H1B for Nurses

H1B Visa Options For Nurses

Most registered nurse occupations do not qualify as a specialty occupation for H1B purposes. However if the position requires specialty skill, it can be considered a specialty occupation. Advance Practice Registered Nurse positions are considered specialty occupation. The worker must qualify for the position.

H1B Specialty Occupation

In 2015, United States Citizenship and Immigration Service (USCIS) issued new guidance on whether Nursing qualifies as a specialty occupation for the purposes of an H1B. H1B allows a U.S employer to hire foreign employees to work in a “specialty occupation.” What is a specialty occupation? To qualify as a specialty occupation, the petitioner must show that the position meets at least one of the following criteria: A baccalaureate or higher degree or its equivalent is normally the minimum requirement for entry into the particular position; The degree requirement is common to the industry in parallel positions among similar organizations or, in the alternative, an employer may show that its particular position is so complex or unique that it can be performed only by an individual with a degree; The employer normally requires a degree or its equivalent for the position; or The nature of the duties is so specialized and complex that the knowledge required to perform the duties is usually associated with the attainment of a baccalaureate or higher degree.

Is Registered Nurse a specialty occupation?

In most states, to gain an entry level job as a nurse, you need to be certified as a registered nurse. However, there is no requirement that the person obtain a bachelors degree in nursing before they can be certified. For this reason the basic RN positions do not qualify as a specialty occupation. To qualify as a specialty position, the RN position must require some specialty knowledge. For example an oncology nurse might not be a specialty occupation because it doesn’t require a bachelor’s degree but it might qualify if the petitioner can show that a specialized knowledge is required to perform the duties of an oncology nurse.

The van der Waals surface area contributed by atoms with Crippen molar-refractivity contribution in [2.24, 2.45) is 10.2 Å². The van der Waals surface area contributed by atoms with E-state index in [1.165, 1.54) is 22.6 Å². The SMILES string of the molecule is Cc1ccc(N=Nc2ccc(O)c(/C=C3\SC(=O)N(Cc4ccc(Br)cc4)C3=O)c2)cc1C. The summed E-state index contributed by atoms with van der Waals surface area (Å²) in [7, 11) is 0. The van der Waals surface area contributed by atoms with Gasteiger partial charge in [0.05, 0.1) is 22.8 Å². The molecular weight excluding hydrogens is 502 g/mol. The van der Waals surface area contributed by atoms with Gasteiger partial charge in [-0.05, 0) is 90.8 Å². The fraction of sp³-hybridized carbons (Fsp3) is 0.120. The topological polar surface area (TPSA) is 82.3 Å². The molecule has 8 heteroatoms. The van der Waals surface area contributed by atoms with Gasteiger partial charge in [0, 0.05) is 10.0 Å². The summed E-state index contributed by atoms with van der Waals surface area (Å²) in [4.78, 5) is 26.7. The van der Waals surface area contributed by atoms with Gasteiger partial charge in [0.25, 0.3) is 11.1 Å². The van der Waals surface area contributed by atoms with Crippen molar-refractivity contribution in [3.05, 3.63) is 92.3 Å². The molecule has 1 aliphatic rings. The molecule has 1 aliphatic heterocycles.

Is Advanced Practice Registered Nurse (APRN) a specialty occupation?
Yes, according USCIS an APRN is a specialty occupation. Examples of APRN are Certified Nurse-Midwife (CNM); Certified Clinical Nurse Specialist (CNS); Certified Nurse Practitioner (CNP); Certified Registered Nurse Anesthetist (CRNA);Critical Care Registered Nurse; Progressive Care Certified Nurse; Critical Care Registered Nurse e-ICU; Critical Care Clinical Nurse Specialist; Acute Care Nurse Practitioner; Certified Nurse Manager and Leader; Cardiac Medicine Sub-Specialty Nurse; and Cardiac Surgery Sub-Specialty Nurse. Most if not all of these positions require at least a bachelor’s degree, some even require a masters degree in nursing.


The petitioner must show by preponderance of the evidence that the position is a specialty position and that the foreign worker qualifies to perform the duties of the specialty occupation. To show employee’s qualification, petitioner can include education records for the employee showing that s/he has the requisite degree, training or specialty knowledge for the position. Having a degree in a specialty occupation is not enough to make the actual position a specialty position. The job must be a specialty occupation independent of the employee’s qualifications. Example, if a Certified Nurse Practitioner is employed in a position that does not require a minimum of a bachelor’s degree, then the CNP can not obtain a H1B because s/he is not employed in a specialty occupation.


This is meant for informational purpose not as legal advice contact an immigration lawyer for a personalized assessment